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Trump supporters rally in Washington and other state capitals

In some places, angry confrontations between protesters and counter-protesters escalated into violence
State and federal courts have rejected dozens of lawsuits by Trump’s allies seeking to challenge the election results, but the pointed refusal by the Supreme Court on Friday to hear a case filed by the attorney-general of Texas loomed the largest yet.

Hailey Fuchs, Pranshu Verma, Nicholas Bogel-Burroughs   |   Washington   |   Published 14.12.20, 01:40 AM

Incensed by a Supreme Court ruling that further dashed President Donald Trump’s hopes of invalidating his November electoral defeat, thousands of his supporters marched in Washington and several state capitals on Saturday to protest what they contended, against all evidence, was a stolen election.

In some places, angry confrontations between protesters and counter-protesters escalated into violence. There were a number of scuffles in the national capital, where four people were stabbed, and the police declared a riot in Olympia, Washington, where one person was shot.

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In videos of a clash in Olympia that were posted on social media, a single gunshot can be heard as black-clad counter-protesters move towards members of the pro-Trump group, including one person waving a large Trump flag. After the gunshot, one of the counter-protesters is seen falling to the ground, and others call for help. In one video, a man with a gun can be seen running from the scene and putting on a red hat.
Chris Loftis, a spokesman for the Washington State Patrol, said two people were in custody in connection with the episode but that specific details about the shooting were not yet clear, including the condition of the person who was shot.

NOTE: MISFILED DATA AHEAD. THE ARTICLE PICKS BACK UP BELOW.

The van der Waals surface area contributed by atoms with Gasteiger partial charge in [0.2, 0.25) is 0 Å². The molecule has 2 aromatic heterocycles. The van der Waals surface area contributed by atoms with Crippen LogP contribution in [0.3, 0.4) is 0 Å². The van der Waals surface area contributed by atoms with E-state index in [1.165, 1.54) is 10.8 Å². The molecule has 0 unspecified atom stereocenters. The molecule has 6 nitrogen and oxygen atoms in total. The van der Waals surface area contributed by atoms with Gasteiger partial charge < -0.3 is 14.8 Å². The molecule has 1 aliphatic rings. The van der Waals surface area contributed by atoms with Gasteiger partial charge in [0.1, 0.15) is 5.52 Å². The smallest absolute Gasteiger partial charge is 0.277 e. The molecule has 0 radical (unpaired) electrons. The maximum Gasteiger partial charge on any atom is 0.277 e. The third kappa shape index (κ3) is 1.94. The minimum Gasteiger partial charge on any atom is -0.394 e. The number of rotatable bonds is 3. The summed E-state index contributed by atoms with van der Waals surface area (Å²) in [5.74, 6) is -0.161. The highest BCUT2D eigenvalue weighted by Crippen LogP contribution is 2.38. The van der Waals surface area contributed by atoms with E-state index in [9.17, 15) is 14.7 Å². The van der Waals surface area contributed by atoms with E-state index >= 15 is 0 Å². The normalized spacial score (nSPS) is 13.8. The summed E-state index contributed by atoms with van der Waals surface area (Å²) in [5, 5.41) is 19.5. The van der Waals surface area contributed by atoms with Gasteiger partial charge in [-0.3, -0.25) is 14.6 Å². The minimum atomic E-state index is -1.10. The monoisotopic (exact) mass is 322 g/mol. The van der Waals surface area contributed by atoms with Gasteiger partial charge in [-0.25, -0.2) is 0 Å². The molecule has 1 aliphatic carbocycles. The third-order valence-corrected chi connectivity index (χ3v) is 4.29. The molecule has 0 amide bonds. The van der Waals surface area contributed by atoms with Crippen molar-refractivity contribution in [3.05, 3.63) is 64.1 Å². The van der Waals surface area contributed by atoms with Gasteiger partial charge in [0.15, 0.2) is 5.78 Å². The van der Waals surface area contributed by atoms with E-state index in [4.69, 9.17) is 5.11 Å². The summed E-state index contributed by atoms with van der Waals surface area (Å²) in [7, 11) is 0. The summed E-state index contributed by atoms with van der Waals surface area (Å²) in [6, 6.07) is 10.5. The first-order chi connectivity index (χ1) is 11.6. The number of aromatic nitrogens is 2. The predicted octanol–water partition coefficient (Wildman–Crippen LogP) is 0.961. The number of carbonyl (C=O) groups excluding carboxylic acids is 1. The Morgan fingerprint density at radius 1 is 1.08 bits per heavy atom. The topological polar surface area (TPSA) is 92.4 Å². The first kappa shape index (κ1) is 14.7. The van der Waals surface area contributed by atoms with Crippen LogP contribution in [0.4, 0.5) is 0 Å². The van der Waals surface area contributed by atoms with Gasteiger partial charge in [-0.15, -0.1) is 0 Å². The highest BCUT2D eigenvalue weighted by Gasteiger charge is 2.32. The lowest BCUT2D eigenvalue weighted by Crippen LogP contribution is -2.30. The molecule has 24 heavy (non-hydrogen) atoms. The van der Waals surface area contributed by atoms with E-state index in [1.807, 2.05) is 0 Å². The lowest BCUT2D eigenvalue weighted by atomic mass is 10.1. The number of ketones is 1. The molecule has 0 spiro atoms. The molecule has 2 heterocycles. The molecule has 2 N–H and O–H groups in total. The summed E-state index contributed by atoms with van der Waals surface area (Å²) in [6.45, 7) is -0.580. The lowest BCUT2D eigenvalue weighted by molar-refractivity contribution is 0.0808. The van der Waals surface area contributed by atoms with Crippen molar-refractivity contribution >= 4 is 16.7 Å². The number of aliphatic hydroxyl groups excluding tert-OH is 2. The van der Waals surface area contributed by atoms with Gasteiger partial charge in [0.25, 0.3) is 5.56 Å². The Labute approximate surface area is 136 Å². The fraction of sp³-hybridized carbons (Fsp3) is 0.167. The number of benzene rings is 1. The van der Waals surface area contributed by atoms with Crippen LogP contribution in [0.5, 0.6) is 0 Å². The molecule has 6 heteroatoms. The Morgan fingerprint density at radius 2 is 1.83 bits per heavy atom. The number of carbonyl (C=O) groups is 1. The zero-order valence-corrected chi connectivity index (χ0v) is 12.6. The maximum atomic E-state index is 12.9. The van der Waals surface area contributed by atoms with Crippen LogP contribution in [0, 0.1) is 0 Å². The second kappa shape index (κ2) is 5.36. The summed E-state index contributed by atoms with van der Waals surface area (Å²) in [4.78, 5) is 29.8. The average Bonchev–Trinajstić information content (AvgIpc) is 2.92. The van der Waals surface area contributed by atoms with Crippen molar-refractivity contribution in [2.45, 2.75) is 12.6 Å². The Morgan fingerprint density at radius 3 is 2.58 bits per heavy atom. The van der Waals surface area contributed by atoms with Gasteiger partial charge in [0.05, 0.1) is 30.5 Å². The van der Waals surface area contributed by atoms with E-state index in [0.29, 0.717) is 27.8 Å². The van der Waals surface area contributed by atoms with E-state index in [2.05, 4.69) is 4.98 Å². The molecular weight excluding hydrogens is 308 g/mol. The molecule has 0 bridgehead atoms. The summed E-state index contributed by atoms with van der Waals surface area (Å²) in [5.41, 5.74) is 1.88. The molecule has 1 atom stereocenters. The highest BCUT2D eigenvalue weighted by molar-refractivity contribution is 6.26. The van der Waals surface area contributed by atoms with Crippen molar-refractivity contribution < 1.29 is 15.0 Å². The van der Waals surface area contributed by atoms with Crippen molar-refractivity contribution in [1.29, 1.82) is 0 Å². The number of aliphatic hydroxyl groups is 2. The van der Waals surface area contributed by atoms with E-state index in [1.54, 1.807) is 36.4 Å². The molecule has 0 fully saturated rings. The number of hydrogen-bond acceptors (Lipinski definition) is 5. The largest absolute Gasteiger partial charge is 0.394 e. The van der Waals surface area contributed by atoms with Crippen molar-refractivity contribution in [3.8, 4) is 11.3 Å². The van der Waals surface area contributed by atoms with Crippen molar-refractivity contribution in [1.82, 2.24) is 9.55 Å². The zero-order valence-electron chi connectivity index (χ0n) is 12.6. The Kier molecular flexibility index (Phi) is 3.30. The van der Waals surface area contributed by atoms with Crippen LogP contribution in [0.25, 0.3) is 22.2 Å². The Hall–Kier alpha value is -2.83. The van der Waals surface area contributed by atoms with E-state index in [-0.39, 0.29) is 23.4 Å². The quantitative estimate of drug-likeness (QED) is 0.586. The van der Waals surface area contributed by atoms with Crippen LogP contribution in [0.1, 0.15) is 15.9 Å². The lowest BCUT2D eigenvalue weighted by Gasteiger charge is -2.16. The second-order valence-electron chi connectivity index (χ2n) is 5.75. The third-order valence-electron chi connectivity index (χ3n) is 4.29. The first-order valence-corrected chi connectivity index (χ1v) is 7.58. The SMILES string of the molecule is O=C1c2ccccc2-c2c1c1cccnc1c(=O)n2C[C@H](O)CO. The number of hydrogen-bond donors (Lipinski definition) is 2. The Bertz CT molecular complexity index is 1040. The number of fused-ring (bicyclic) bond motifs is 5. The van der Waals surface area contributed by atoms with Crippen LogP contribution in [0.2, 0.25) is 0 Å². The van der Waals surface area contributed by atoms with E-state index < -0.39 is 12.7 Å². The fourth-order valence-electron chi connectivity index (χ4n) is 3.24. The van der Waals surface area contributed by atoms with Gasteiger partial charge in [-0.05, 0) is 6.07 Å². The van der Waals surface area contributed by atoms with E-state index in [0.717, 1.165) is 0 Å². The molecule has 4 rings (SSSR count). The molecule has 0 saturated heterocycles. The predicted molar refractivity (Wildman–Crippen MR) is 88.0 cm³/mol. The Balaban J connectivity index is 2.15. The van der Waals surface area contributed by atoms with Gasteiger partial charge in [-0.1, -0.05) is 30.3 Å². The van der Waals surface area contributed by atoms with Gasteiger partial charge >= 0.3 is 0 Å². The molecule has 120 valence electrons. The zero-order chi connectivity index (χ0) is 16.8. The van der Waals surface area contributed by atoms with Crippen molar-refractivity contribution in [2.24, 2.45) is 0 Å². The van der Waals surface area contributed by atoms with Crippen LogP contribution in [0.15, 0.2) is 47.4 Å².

State and federal courts have rejected dozens of lawsuits by Trump’s allies seeking to challenge the election results, but the pointed refusal by the Supreme Court on Friday to hear a case filed by the attorney-general of Texas loomed the largest yet.

By foreclosing one of the last legal avenues Trump had to potentially block Joseph R. Biden from succeeding him on Inauguration Day, it left many of his partisans casting angrily about for answers.
Trump flags dotted the air above Freedom Plaza in Washington, where demonstrators — including many members of the far-Right Proud Boys group — chanted “four more years!” and vowed not to recognise Biden as the President-elect.

Stephanie Lalich, 55, who travelled from Baltimore to join the protest in Washington, said voting machines had been used for widespread electoral fraud — a claim that has been proved false — and that judges had not sided with Trump because they did not want to take on the issue.

“They don’t want to deal with this,” Lalich said. “It’s going to have to go nuclear, using the Insurrection Act and bringing out the military.”

One of Trump’s former national security advisers, Michael T. Flynn, whom Trump pardoned in November, told Trump supporters near the Supreme Court building not to “get bent out of shape” by the latest setback, assuring them that there were still ways to fight back.

“We decide the election,” he said, greeted by cheers. “We’re waging a battle across America.”

Trump flew over the protesters in Marine One on his way to attend the Army-Navy football game at West Point. Protesters erupted in cheers as the helicopter and its escort passed overhead.

Enrique Tarrio, the leader of the Proud Boys, a Right-wing group known for inciting violence at protests, caused a stir earlier in the day when he posted a photograph taken at the North Portico of the White House and said he had received a “last minute invite”.

Judd Deere, a White House spokesman, said Tarrio had been part of a public tour and that no one inside the building had invited him.

At Georgia’s Statehouse in downtown Atlanta, speakers used megaphones to cast doubt on the election as American flags and Make America Great Again hats bobbed in the crowd.

Across the street, a few dozen anti-Trump activists — many dressed all in black — heckled the President’s supporters.

New York Times News Service



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